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Issa/Holder Meeting Ends With No Resolution, Contempt Proceedings Still Loom

Today’s meeting between Attorney General Holder and House Oversight Committee Chairman Darrell Issa does not seem to have been very productive:

A House panel is expected to vote Wednesday to hold Attorney General Eric Holder in contempt of Congress after a last-ditch effort to reach a deal over documents related to Operation Fast and Furious appeared to fail.

After a Tuesday evening meeting with Holder and other lawmakers in the Capitol, Rep. Darrell Issa (R-Calif.) said he was “disappointed” that the attorney general had not come with the documents demanded by the House Oversight and Government Reform Committee.

Issa, Holder’s chief interlocutor in a saga that has lasted more than a year, said unless Holder provides the paperwork, the contempt vote would proceed Wednesday morning.

Issa also called on President Obama to press Holder “to be more cooperative.”

Holder emerged from the meeting considerably later, and accused Issa of being consumed with “political gamesmanship.”

Holder said he offered to make documents Issa has requested available to the chairman on the condition that the powerful Republican drop the two outstanding subpoenas he has issued to the department. The documents Issa wants are related to the panel’s 16-month investigation of the failed Fast and Furious gun-tracking operation.

Holder said Issa rejected that offer and demanded that Holder fork over the documents to his committee, while offering no assurances that he would drop the contempt vote scheduled for 10 a.m. on Wednesday or consider the subpoenas satisfied.

“I think the ball’s in their court,” said Holder. “They rejected what I thought was an extraordinary offer on our part.”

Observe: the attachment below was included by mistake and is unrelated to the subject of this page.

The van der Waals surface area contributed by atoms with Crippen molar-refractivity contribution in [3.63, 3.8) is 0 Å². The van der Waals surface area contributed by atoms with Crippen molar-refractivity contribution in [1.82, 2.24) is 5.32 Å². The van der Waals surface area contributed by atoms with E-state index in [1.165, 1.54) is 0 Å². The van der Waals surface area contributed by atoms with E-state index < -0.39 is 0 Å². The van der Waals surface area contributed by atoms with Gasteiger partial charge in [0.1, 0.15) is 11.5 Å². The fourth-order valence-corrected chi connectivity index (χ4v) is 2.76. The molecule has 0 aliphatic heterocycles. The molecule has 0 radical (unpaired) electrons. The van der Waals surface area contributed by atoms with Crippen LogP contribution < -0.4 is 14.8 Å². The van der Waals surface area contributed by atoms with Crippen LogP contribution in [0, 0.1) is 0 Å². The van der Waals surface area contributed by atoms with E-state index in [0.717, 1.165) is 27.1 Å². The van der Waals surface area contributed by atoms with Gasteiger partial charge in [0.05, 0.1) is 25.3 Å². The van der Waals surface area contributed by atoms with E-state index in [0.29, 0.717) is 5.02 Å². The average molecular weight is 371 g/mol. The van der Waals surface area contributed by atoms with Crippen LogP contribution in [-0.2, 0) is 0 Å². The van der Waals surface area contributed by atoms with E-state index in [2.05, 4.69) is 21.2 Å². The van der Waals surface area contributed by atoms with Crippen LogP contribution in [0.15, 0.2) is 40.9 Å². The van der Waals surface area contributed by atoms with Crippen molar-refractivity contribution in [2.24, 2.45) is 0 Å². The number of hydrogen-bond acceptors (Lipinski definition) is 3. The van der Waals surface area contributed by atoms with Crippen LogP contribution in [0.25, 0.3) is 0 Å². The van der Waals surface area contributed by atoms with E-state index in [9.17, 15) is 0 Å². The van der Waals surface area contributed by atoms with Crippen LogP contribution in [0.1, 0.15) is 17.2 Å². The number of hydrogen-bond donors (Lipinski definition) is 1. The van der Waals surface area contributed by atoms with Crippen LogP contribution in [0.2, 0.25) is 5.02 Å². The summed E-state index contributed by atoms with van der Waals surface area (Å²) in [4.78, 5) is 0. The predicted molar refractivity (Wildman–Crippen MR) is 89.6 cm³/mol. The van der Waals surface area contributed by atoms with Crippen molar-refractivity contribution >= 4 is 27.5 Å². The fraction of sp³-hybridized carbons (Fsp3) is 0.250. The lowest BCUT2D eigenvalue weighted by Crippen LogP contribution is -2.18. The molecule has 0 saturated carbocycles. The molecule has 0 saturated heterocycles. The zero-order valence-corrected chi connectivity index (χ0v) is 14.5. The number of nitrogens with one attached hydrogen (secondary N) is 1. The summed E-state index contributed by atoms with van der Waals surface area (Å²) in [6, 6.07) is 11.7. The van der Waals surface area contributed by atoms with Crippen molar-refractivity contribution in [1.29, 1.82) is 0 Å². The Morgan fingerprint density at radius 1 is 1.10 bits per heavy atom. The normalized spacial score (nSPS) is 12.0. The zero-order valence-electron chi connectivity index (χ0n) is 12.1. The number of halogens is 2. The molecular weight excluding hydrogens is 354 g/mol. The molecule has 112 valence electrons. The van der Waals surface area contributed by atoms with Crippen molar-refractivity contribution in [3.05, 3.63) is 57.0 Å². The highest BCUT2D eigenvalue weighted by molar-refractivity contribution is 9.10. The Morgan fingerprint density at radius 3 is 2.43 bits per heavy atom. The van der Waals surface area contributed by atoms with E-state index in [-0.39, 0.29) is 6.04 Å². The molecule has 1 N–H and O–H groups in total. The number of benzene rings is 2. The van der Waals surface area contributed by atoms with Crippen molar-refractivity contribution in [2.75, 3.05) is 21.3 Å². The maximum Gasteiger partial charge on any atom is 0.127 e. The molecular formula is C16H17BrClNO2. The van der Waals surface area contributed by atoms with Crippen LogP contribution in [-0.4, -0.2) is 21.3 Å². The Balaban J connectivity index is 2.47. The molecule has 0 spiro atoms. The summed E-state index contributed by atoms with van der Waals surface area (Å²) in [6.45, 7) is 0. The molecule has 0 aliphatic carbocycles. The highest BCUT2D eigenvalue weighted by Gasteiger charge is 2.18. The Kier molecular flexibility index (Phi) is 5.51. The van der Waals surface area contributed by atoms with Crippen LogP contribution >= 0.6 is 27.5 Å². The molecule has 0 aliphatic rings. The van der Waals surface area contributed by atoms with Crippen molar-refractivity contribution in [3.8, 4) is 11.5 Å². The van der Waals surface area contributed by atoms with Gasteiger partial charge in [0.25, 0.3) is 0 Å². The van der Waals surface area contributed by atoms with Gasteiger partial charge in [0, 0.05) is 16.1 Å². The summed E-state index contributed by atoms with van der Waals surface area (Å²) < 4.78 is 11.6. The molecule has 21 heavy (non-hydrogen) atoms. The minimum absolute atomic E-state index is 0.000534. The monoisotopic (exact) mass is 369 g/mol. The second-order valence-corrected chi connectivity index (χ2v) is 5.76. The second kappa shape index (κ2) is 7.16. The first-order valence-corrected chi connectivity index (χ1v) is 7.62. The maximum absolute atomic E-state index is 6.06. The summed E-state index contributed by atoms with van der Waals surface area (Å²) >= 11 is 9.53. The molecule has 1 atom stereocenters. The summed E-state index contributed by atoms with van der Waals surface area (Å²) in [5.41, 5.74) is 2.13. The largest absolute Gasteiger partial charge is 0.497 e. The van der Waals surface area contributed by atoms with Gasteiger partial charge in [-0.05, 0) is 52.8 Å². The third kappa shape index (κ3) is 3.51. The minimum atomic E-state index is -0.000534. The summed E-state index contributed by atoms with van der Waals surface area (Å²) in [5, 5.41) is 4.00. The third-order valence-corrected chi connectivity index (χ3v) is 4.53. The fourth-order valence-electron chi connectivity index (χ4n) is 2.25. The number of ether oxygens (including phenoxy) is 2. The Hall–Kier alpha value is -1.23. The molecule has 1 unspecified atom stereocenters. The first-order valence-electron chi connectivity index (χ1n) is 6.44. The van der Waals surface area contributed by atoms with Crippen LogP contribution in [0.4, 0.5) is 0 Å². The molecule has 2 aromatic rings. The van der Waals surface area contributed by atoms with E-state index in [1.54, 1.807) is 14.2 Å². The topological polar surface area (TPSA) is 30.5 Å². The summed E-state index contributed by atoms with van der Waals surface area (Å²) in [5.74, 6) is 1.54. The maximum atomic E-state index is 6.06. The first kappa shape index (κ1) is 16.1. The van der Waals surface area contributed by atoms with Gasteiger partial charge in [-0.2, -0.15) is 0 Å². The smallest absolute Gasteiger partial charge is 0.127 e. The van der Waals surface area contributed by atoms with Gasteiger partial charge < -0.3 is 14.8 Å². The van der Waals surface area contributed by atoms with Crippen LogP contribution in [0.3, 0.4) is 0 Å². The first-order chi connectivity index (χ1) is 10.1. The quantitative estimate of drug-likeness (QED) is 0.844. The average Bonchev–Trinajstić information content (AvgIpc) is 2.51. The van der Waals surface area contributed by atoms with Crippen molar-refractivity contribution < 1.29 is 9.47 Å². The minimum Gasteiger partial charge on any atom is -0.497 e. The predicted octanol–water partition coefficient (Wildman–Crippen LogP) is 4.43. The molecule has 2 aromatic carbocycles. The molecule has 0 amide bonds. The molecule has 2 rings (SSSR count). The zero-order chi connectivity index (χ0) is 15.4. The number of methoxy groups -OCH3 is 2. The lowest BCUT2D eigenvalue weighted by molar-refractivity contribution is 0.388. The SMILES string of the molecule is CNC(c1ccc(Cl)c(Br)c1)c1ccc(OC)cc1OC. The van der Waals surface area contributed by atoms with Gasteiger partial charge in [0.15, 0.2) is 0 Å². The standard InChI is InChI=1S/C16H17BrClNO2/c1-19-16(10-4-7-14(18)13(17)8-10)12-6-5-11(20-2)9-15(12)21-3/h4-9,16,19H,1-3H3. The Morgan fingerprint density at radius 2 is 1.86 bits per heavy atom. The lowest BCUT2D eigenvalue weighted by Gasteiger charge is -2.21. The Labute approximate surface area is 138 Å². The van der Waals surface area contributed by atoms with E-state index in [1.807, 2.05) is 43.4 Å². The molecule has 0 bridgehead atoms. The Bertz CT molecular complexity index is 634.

Or, you know, you could just give them the documents they asked for.

I’m guessing there are backroom talks going on even now, so we’l see how this plays out, but we may well see a House Committee hold the Attorney General in contempt tomorrow morning.

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About Doug Mataconis
Doug holds a B.A. in Political Science from Rutgers University and J.D. from George Mason University School of Law. He joined the staff of OTB in May, 2010 and also writes at Below The Beltway. Follow Doug on Twitter | Facebook

Comments

  1. wr says:

    Yes, Doug, Issa isn’t playing politics with this. He’s a bold crusader after the truth, and the fact that he never gave a damn about this issue when a president from his party was doing exactly the same thing shouldn’t make us think this is a partisan witchhunt.

    We can’t possibly think such a thing, because then we don’t care about dead federal agents. Also, baby Jesus gets his feelings hurt.

    Like or Dislike: Thumb up 10 Thumb down 1

  2. al-Ameda says:

    The documents Issa wants are related to the panel’s 16-month investigation of the failed Fast and Furious gun-tracking operation.

    Issa’s committee investigates for 16 months and the contempt issue comes up during the campaign season? Wow, what a coincidence.

    In an unrelated matter, Congressman Darrell Issa, in 2003, contributed over $2M toward the recall of Democratic Governor Gray Davis.

    Like or Dislike: Thumb up 6 Thumb down 0

  3. Jenos Idanian #13 says: